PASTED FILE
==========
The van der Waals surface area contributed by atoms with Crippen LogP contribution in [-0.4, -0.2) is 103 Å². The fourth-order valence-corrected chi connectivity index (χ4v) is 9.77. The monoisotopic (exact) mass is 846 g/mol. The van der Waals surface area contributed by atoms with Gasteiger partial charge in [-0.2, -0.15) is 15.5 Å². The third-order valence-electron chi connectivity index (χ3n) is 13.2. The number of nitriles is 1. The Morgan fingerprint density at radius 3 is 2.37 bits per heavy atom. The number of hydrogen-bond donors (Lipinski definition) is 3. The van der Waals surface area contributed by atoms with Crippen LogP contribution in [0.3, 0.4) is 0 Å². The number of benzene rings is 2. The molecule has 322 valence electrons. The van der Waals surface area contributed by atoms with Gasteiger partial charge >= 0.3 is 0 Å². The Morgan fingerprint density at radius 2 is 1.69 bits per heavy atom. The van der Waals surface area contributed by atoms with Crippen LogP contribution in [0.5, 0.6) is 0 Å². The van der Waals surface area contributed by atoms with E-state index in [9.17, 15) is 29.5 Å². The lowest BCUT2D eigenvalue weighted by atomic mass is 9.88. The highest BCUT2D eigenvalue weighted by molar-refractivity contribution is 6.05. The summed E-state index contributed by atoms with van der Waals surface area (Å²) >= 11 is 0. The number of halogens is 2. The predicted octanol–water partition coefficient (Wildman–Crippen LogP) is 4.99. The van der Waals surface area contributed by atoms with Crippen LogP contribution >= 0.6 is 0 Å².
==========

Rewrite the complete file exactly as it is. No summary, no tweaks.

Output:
The van der Waals surface area contributed by atoms with Crippen LogP contribution in [-0.4, -0.2) is 103 Å². The fourth-order valence-corrected chi connectivity index (χ4v) is 9.77. The monoisotopic (exact) mass is 846 g/mol. The van der Waals surface area contributed by atoms with Gasteiger partial charge in [-0.2, -0.15) is 15.5 Å². The third-order valence-electron chi connectivity index (χ3n) is 13.2. The number of nitriles is 1. The Morgan fingerprint density at radius 3 is 2.37 bits per heavy atom. The number of hydrogen-bond donors (Lipinski definition) is 3. The van der Waals surface area contributed by atoms with Crippen LogP contribution in [0.3, 0.4) is 0 Å². The number of benzene rings is 2. The molecule has 322 valence electrons. The van der Waals surface area contributed by atoms with Gasteiger partial charge >= 0.3 is 0 Å². The Morgan fingerprint density at radius 2 is 1.69 bits per heavy atom. The van der Waals surface area contributed by atoms with Crippen LogP contribution in [0.5, 0.6) is 0 Å². The van der Waals surface area contributed by atoms with E-state index in [9.17, 15) is 29.5 Å². The lowest BCUT2D eigenvalue weighted by atomic mass is 9.88. The highest BCUT2D eigenvalue weighted by molar-refractivity contribution is 6.05. The summed E-state index contributed by atoms with van der Waals surface area (Å²) >= 11 is 0. The number of halogens is 2. The predicted octanol–water partition coefficient (Wildman–Crippen LogP) is 4.99. The van der Waals surface area contributed by atoms with Crippen LogP contribution >= 0.6 is 0 Å².